quinta-feira, 25 de setembro de 2014

The international ballroom Latin-american misrepresentation: thinking about a political perspective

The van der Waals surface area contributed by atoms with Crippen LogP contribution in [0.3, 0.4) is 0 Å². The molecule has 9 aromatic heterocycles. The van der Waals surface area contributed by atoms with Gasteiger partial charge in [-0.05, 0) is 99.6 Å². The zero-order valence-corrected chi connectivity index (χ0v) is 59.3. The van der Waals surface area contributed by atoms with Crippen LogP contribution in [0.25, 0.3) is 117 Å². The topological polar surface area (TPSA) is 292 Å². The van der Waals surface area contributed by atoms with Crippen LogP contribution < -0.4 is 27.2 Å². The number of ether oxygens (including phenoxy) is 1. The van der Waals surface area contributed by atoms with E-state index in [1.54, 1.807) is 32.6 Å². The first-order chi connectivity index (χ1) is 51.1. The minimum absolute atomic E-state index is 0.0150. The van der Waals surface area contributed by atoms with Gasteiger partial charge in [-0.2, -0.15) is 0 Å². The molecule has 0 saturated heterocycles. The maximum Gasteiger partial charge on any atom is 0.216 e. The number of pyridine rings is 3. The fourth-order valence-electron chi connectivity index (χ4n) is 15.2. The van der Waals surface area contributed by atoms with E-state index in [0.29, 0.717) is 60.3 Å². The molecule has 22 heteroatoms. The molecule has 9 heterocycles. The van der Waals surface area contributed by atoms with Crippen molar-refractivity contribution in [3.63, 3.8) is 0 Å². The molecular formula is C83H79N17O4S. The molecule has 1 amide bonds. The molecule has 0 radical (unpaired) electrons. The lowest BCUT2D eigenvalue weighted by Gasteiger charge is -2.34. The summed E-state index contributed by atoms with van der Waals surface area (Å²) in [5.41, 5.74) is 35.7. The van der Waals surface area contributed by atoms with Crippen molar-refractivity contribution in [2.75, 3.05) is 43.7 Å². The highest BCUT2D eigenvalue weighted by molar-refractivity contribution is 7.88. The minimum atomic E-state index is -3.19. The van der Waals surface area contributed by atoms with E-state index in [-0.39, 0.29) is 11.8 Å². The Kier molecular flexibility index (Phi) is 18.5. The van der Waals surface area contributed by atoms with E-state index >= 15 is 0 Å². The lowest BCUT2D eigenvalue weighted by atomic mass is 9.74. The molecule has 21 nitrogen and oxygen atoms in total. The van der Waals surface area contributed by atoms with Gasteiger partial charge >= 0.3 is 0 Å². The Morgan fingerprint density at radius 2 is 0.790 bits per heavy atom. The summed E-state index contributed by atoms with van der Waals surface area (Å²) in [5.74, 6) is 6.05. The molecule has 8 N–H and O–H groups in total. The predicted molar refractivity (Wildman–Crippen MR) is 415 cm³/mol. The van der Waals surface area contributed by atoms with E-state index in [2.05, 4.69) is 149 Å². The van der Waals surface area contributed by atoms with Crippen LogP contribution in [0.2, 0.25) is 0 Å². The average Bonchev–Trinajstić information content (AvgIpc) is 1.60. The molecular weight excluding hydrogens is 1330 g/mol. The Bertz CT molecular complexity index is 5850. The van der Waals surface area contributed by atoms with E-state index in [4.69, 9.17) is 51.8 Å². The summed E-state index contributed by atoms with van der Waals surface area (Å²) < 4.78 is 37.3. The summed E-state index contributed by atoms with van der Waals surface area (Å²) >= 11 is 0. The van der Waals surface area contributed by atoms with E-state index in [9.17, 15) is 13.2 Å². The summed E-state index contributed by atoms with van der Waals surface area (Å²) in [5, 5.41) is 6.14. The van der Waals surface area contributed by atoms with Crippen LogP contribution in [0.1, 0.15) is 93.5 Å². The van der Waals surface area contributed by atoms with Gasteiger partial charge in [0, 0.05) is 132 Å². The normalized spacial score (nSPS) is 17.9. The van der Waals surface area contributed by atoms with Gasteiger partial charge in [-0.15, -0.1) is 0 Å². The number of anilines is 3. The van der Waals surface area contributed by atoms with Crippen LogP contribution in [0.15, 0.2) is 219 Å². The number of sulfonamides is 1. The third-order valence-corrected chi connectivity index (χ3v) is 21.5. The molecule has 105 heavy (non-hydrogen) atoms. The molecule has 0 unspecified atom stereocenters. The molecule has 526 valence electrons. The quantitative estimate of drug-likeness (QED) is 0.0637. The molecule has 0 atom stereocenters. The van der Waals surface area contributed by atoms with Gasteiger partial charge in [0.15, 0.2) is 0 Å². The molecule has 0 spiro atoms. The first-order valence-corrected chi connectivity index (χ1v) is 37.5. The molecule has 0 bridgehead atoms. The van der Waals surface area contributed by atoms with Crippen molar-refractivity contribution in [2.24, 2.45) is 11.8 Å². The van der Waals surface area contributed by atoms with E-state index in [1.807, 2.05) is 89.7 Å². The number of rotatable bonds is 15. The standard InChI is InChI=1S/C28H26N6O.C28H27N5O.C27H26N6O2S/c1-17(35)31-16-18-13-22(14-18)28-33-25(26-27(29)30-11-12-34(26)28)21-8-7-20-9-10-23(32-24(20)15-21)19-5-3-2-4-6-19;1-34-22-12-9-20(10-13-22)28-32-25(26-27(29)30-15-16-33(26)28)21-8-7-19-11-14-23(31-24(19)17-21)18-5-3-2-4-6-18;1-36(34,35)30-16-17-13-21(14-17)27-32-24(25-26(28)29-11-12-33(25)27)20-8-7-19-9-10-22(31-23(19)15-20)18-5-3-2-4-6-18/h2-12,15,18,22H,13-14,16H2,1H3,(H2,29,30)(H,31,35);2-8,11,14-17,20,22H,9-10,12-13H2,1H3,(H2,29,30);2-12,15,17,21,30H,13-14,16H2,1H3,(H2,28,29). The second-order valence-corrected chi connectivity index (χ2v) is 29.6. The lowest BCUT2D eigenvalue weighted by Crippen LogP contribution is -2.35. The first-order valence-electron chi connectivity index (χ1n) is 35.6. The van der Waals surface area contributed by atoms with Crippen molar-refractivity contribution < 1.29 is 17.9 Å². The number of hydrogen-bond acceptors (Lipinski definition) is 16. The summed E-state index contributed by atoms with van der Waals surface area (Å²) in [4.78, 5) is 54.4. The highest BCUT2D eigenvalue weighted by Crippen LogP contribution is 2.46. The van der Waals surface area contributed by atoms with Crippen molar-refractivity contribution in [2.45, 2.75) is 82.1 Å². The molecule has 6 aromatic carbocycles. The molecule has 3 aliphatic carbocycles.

Its already a paradigm of the common sense in a lot of other fields of study: when you want to understand other cultures, you should listen to them, and not to just make your own rules. Cultures are the result of a legacy of experience. So, its to that experience that we should recur when we want to understand them. The collective scream of academia against the arrogance of logocentric and imperialist cultures happened in gender studies, African studies, translation studies in general and a lot others. Its time for us to speak for own body, say the women. Its time for us to tell our own history, say the black. In this intellectual context, the presence of a world dance federation that explicitly feels pressed and harassed every time someone ask for them to justify their free adoption and gratuitous adulteration of latin-american cultures, should be a call for scandal. We are not used to go political about dance. But the fact that same federation and its members do not feel quite willing to study and listen to these cultures should sound the alarm for a persistent type of colonialism. The deep roots of this attempt of colonization becomes vivid when they abandon their mere indifference and adopt the more forward maneuver of putting themselves above all discussion, for the simple fact that they feel like the owners of the dance fundamentals. Some of them have the audacity to say that the original afro-latin-american dances are "ugly". Obviously, they do not even know what they mean by that, and to say that something is ugly do not make anything clear, except the fact that they have a entrenched prejudice, and are blind to other forms of art expression, even thought these are the kind of art expression they should listen the most. Of course we should not ignore the great degree of scare and insecurity behind this approach of negligence and pretentious independence. We can almost render solidarity to their fear, when they have to find courage and energy to build their whole structure of art out of an emptiness,  without any recognition from the original cultures. We could almost understand their aggressiveness and despite when we think about how difficult must be to fight against the marvelously flexibility and untidiness of the body expression of an Afro-american children. They are cornered by a very compelled case against them. But if you ask whether that`s enough reason for them to simply try to turn the table, and arrogantly say "oh, no, these children can`t dance, we are the real technical dancers", so, well, i would say that they are to blame for this conflict. And nobody but them are the ones invasive and bellicose. The fact that Brazilians counter them with intolerance should not be a surprise. That`s exactly what they should expect after getting the name of part of the most familiar culture to every Brazilian and using it to baptize something radically distant from it. Even the most pacific and cool Brazilian would expect further explanations. That`s not along the things someone simply do freely, otherwise everyone could open break dance schools around the world, while teaching tap dance instead.